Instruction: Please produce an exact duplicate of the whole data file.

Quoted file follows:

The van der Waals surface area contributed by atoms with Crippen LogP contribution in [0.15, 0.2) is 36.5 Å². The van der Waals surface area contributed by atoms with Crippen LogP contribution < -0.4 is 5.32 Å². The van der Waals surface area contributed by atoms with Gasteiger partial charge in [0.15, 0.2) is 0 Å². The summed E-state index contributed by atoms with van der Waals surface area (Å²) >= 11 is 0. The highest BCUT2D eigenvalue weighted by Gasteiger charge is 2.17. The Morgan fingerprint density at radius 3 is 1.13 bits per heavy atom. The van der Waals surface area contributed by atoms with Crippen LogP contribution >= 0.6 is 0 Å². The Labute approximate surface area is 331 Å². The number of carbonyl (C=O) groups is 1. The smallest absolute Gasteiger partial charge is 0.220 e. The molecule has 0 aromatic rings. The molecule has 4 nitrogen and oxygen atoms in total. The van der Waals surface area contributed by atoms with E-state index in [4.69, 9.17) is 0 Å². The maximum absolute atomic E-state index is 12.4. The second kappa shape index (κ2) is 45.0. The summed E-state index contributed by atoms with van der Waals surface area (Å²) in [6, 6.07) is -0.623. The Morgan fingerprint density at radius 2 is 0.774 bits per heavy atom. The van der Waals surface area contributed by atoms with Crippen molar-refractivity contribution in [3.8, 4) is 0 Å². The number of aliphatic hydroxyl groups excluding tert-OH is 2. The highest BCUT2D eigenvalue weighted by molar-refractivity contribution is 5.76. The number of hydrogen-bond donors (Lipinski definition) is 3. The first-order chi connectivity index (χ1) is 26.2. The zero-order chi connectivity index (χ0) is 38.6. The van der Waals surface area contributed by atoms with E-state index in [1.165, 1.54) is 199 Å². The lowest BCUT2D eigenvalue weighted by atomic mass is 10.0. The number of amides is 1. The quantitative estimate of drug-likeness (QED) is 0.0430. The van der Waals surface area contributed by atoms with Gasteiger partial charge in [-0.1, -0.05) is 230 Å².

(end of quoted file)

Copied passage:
The van der Waals surface area contributed by atoms with Crippen LogP contribution in [0.15, 0.2) is 36.5 Å². The van der Waals surface area contributed by atoms with Crippen LogP contribution < -0.4 is 5.32 Å². The van der Waals surface area contributed by atoms with Gasteiger partial charge in [0.15, 0.2) is 0 Å². The summed E-state index contributed by atoms with van der Waals surface area (Å²) >= 11 is 0. The highest BCUT2D eigenvalue weighted by Gasteiger charge is 2.17. The Morgan fingerprint density at radius 3 is 1.13 bits per heavy atom. The van der Waals surface area contributed by atoms with Crippen LogP contribution >= 0.6 is 0 Å². The Labute approximate surface area is 331 Å². The number of carbonyl (C=O) groups is 1. The smallest absolute Gasteiger partial charge is 0.220 e. The molecule has 0 aromatic rings. The molecule has 4 nitrogen and oxygen atoms in total. The van der Waals surface area contributed by atoms with E-state index in [4.69, 9.17) is 0 Å². The maximum absolute atomic E-state index is 12.4. The second kappa shape index (κ2) is 45.0. The summed E-state index contributed by atoms with van der Waals surface area (Å²) in [6, 6.07) is -0.623. The Morgan fingerprint density at radius 2 is 0.774 bits per heavy atom. The van der Waals surface area contributed by atoms with Crippen molar-refractivity contribution in [3.8, 4) is 0 Å². The number of aliphatic hydroxyl groups excluding tert-OH is 2. The highest BCUT2D eigenvalue weighted by molar-refractivity contribution is 5.76. The number of hydrogen-bond donors (Lipinski definition) is 3. The first-order chi connectivity index (χ1) is 26.2. The zero-order chi connectivity index (χ0) is 38.6. The van der Waals surface area contributed by atoms with E-state index in [1.165, 1.54) is 199 Å². The lowest BCUT2D eigenvalue weighted by atomic mass is 10.0. The number of amides is 1. The quantitative estimate of drug-likeness (QED) is 0.0430. The van der Waals surface area contributed by atoms with Gasteiger partial charge in [-0.1, -0.05) is 230 Å².